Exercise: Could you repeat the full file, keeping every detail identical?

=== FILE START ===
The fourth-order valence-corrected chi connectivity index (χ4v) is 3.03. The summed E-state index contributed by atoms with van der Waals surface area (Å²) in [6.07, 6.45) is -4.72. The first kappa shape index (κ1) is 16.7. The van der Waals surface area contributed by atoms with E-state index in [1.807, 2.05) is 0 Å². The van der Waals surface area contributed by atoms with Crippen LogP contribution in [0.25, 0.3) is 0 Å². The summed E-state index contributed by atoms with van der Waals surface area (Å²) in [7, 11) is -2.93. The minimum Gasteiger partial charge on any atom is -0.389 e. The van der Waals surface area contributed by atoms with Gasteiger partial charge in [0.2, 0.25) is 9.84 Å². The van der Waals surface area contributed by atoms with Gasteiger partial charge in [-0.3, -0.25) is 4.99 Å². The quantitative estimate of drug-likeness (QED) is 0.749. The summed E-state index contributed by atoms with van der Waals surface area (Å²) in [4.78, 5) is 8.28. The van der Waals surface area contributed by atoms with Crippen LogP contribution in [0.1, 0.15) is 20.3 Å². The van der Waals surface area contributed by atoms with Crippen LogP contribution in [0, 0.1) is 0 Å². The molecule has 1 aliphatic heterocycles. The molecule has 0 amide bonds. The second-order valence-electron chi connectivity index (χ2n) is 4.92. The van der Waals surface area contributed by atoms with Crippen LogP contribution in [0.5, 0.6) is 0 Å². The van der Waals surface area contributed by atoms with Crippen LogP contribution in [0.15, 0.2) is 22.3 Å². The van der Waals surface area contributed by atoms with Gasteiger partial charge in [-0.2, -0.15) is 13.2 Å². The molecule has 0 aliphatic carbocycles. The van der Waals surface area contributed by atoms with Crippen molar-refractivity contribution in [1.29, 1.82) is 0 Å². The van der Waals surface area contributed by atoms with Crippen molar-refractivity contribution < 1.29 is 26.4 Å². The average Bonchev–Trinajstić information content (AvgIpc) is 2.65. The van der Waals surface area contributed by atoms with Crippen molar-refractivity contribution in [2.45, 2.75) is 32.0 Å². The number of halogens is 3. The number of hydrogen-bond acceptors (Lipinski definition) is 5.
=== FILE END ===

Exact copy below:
The fourth-order valence-corrected chi connectivity index (χ4v) is 3.03. The summed E-state index contributed by atoms with van der Waals surface area (Å²) in [6.07, 6.45) is -4.72. The first kappa shape index (κ1) is 16.7. The van der Waals surface area contributed by atoms with E-state index in [1.807, 2.05) is 0 Å². The van der Waals surface area contributed by atoms with Crippen LogP contribution in [0.25, 0.3) is 0 Å². The summed E-state index contributed by atoms with van der Waals surface area (Å²) in [7, 11) is -2.93. The minimum Gasteiger partial charge on any atom is -0.389 e. The van der Waals surface area contributed by atoms with Gasteiger partial charge in [0.2, 0.25) is 9.84 Å². The van der Waals surface area contributed by atoms with Gasteiger partial charge in [-0.3, -0.25) is 4.99 Å². The quantitative estimate of drug-likeness (QED) is 0.749. The summed E-state index contributed by atoms with van der Waals surface area (Å²) in [4.78, 5) is 8.28. The van der Waals surface area contributed by atoms with Crippen LogP contribution in [0.1, 0.15) is 20.3 Å². The van der Waals surface area contributed by atoms with Crippen LogP contribution in [0, 0.1) is 0 Å². The molecule has 1 aliphatic heterocycles. The molecule has 0 amide bonds. The second-order valence-electron chi connectivity index (χ2n) is 4.92. The van der Waals surface area contributed by atoms with Crippen LogP contribution in [0.5, 0.6) is 0 Å². The van der Waals surface area contributed by atoms with Crippen LogP contribution in [0.15, 0.2) is 22.3 Å². The van der Waals surface area contributed by atoms with Gasteiger partial charge in [-0.2, -0.15) is 13.2 Å². The molecule has 0 aliphatic carbocycles. The van der Waals surface area contributed by atoms with Crippen molar-refractivity contribution in [1.29, 1.82) is 0 Å². The van der Waals surface area contributed by atoms with Crippen molar-refractivity contribution < 1.29 is 26.4 Å². The average Bonchev–Trinajstić information content (AvgIpc) is 2.65. The van der Waals surface area contributed by atoms with Crippen molar-refractivity contribution in [2.45, 2.75) is 32.0 Å². The number of halogens is 3. The number of hydrogen-bond acceptors (Lipinski definition) is 5.